For all of the negative qualities plaguing the second revolutionary domino, there is a flip side to “going second.” Much like the waning moments in a sports game - college football playoff, tie score at top of the ninth, or down by 1 with the basketball - getting the ball second lets the team know what it needs to win.
Ali Abdullah Saleh is trying to deduce what it takes to win.
The Yemeni president rules over a country deemed more of a terror threat than Egypt, yet the magnitude of Cairo’s revolution can be measured in overwhelming al-Qaeda in the Arabian Peninsula (AQAP). Yemen remains a semi-distant second to Egypt’s events, and while government officials and the international media try to up Sana’a’s pace, its own revolution lacks the inherent wattage of Cairo. Needing a unified opposition group like the Muslim Brotherhood to provide stability during a transition, the Yemeni opposition (urban youth and unemployed, rural dissidents, Houthis, Southern Movement) will take longer to crystalize into Egypt’s “unified front.”
Unlike Mubarak, Yemen’s opposition is looking over AQAP and questioning whether it wants Saleh to go right now, or if weakening him would be more prudent.
Applying Egypt as cover and an example, Saleh has tried to walk in the opposite direction as Hosni Mubarak. After initially greeting protesters with force and arrests, including several activists who were later released, Yemen’s security forces have tried to keep their force level to a minimum. Clashes are inevitable, but looking the other way, the situation would be far uglier if Saleh green-lit a crackdown.
Not that this outcome is dead. Were Yemeni protesters to up their wager by universally demanding his exit, violent suppression must be assumed as a possibility.
Given that Yemen’s movement is infused with unemployed students - an estimated 50% - Saleh has absolved students from the remaining tuition fees at state universities in the academic year (2010-2011), and introduced an employment program for graduate students. He’s even promised to expand the “financial” security network for the unemployed.
Realizing that these measures may not be sufficient, Saleh has finally summoned parliament to announce his intention not to seek re-election in 2013. Ali Amrani, a senior official in the ruling General People Congress (GPC), told reporters, "Saleh feels that Yemen needs new faces, and will not run in the next elections. His initiative will give realistic solutions to ensure that Yemen does not become the next Tunisia or Egypt."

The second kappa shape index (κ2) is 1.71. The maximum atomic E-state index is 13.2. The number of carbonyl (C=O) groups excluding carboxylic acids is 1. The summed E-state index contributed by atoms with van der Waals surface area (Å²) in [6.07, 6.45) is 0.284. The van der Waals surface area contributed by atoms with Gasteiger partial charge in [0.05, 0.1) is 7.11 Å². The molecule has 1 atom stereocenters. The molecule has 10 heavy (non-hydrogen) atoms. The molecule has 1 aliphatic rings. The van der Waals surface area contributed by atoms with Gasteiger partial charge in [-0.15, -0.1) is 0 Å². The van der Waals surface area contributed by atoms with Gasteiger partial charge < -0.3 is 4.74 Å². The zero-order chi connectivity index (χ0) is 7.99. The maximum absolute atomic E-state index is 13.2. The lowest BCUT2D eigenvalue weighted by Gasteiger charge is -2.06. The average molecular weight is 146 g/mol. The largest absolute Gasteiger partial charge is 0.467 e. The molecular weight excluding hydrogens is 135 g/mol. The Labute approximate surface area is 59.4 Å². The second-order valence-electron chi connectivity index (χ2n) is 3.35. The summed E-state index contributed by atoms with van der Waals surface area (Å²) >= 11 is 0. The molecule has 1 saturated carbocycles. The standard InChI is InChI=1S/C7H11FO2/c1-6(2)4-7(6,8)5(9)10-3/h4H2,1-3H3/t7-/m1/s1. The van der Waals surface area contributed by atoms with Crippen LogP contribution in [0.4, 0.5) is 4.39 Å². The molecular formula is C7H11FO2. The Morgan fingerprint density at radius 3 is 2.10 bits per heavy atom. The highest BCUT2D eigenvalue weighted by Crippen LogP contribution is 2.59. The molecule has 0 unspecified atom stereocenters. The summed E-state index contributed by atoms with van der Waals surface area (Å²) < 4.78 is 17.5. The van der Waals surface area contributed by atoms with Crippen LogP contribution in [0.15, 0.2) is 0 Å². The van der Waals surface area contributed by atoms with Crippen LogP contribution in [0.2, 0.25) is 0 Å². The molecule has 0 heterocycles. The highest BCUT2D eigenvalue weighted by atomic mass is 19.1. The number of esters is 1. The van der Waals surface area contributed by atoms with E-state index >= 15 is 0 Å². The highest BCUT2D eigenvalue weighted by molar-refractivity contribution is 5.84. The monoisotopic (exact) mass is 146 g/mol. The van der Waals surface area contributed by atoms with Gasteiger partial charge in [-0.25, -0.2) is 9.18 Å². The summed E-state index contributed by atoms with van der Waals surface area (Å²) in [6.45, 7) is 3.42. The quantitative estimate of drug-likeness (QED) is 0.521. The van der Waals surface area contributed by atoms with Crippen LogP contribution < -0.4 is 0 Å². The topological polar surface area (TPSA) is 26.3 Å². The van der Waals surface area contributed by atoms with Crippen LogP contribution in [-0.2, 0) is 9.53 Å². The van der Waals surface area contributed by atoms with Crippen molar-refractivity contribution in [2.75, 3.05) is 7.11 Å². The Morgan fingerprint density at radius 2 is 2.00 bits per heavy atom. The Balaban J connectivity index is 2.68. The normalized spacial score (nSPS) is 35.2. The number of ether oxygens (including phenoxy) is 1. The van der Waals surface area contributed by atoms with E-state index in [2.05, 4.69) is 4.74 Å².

Of course, only a month ago Saleh instructed the GPC to begin dissolving presidential term limits, and replaced the electoral commission with government judges instead of party delegates.
As in Egypt, the opposition isn’t about to be moved without concrete proposals, not when Saleh is backtracking from such a fresh power-grab. He’s trying - to hold onto power. Clearly Saleh’s reaction to Yemen’s protests don’t account for his actual position, and his emergency measures suffer from critical holes. Yemen’s present economy, oil-based and drying up, isn’t capable of funding new social initiatives for long. Buying off students for the rest of the year achieves nothing in the absence of full-fledged political reform; some have already rejected his offer. And creating jobs, a big enough challenge in America, takes time that Saleh doesn’t have.
The Wall Street Journal reports, “Opposition leaders dismissed the emergency meeting as too little-too late, and opposition parliamentary members said they'd boycott the session. Opposition leaders have threatened to go to the streets this Thursday in a protest they say will be the biggest of its kind against the Saleh regime.”
Like many Egyptians who can only remember Mubarak, a majority of Yemenis believe that Saleh, after ruling as President for 32 years, is grooming his administration for his sons and nephews. And if forced, the opposition won’t let the fear of AQAP stop them from joining the Middle East’s revolution.
Yet unlike Egypt, where America has lost every argument against the Muslim Brotherhood, Saleh can still play the fear card on the White House. And that means Washington can still play the fear card in Yemen. Today, more than two weeks after AQAP’s January Inspire came out, the FBI’s Joint Terrorism Task Force and the NYPD briefed Wall Street executives on threats from the issue.
"We suggest that the following should be targeted: Government owned property, banks, global corporations [and] wealth belonging to disbelievers with known animosity towards Muslims," cleric Anwar al-Awlaki had advised.
Only now has this news surfaced - what a strange coincidence. Perhaps the Washington establishment believes it can justify its support of Saleh through more fear, but this would be a grave error.
Coincidences are unlikely to occur at a time when cause and effect have come to dominate. Reflecting on the previous bombs AQAP sent through FedEx, and its declaration to continue trying, the FBI and NYPD briefed Goldman Sachs, Citibank, JP Morgan Chase, Barclays, and other institutions to guard their mail rooms. However, officials made clear that the threats “are not specific” and there is "no indication of a targeted assassination plot" against any Wall Street executive.”
So they’ve just picked today, with Saleh struggling to tread water and Yemen’s opposition marshaling its forces, to brief Wall Street on AQAP’s threat. A suspicious package indeed.